This process allows data stores to be narrowed before the data encounters the processing phase of electronic discovery, which starts a discovery project off on an efficient and cost-effective note. The archiving process also ensures that the data relevant to a litigation or investigation is properly identified and preserved. As demonstrated by several recent cases, failure to adequately issue hold notices and properly preserve information may create serious trouble for an organization in the courtroom.
One such recent case has received significant attention throughout the legal community. In Pension Committee of the University of Montreal Pension Plan v. Banc of America Securities, LLC,1 Judge Scheindlin found all thirteen plaintiffs worthy of monetary sanctions since they conducted discovery in an “ignorant and indifferent fashion,” and imposed a permissive adverse inference instruction against six of the thirteen plaintiffs, who were grossly negligent in failing to issue a written litigation hold at any point in the discovery process.
Another recent case from the Southern District of Texas, Rimkus Consulting Group, Inc. v. Cammarata,2 addressed preservation and spoliation issues in the context of intentional actions. In this case, the defendants claimed they routinely deleted e-mails as part of their business practice. However, the court determined the defendants intentionally lost, altered and deleted e-mails and found it appropriative to send the case back to a jury with a permissive adverse inference instruction.
The Cammarata opinion drew several distinctions between it and Pension Committee, particularly in regard to the differences between circuits in relation to culpability of parties. In particular, case law in the Second Circuit as applied in Pension Committee, allows sanctions to be imposed for negligent evidence destruction, whereas in the Fifth Circuit and some others, negligent destruction, as opposed to intentional, bad faith destruction is insufficient for imposing an adverse inference instruction. Judge Rosenthal concluded that these circuit differences in culpability levels limit the applicability of the approach in Pension Committee. Based on these differences in approach, counsel must approach education with a broad stroke, consulting experts when needed, to determine when the preservation duty arises and what must be preserved.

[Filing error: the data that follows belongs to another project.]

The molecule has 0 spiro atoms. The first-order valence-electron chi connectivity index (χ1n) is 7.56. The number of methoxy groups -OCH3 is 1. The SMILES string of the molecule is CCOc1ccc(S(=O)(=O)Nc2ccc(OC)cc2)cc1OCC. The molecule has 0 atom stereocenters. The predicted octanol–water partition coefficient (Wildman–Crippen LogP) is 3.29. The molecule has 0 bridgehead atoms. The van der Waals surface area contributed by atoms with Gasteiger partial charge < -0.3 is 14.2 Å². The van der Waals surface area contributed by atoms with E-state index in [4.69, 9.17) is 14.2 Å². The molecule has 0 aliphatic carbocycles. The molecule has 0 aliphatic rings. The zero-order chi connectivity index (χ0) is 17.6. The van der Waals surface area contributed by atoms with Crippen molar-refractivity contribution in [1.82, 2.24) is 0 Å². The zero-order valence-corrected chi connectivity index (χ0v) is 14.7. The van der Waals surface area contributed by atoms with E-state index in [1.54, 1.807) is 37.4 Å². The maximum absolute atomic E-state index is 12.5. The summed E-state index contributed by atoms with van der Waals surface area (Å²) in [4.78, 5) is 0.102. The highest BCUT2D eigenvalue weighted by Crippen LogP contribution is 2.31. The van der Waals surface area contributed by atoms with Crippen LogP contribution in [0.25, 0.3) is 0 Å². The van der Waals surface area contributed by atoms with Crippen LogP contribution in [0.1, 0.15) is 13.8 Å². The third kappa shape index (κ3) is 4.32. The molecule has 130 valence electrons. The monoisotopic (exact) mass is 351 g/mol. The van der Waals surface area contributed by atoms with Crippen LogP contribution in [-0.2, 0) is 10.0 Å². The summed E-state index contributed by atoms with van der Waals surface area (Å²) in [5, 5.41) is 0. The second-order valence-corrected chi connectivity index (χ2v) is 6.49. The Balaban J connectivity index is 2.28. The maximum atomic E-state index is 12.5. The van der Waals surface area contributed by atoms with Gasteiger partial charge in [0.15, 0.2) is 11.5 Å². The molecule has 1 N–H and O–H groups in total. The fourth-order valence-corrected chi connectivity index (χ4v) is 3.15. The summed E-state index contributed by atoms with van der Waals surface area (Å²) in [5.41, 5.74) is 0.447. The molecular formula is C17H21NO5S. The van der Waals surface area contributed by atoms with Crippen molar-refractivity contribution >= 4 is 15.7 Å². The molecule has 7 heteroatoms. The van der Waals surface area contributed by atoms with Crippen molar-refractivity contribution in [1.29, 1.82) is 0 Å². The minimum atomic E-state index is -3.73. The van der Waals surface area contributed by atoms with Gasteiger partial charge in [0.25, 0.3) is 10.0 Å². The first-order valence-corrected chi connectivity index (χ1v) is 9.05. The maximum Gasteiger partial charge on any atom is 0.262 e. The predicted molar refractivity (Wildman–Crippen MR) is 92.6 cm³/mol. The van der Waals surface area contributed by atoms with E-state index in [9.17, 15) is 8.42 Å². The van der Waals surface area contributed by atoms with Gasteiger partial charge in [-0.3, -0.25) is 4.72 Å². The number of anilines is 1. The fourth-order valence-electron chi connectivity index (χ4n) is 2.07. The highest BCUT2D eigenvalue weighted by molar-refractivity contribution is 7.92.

The above cases are just two recent examples of parties being punished for failing to properly preserve relevant ESI. These matters demonstrate that it is far more cost-effective for organizations to proactively implement archiving technology and properly manage retention and litigation holds, rather than later incur the costs and burdens associated with defending motions for preservation failures and possible sanctions that may result. It is important to remember that the courts do not require perfection, but rather expect necessary steps to be taken to properly preserve relevant records for collection, review and production. Investing resources in proper preservation and legal hold management from the outset will return dividends by ensuring discovery practices withstand judicial scrutiny in the unfortunate event opposing counsel files a motion seeking spoliation sanctions.
1 2010 WL 184312 (S.D.N.Y. Jan. 15, 2010).
2 2010 WL 645253 (S.D.Tex. Feb. 19, 2010).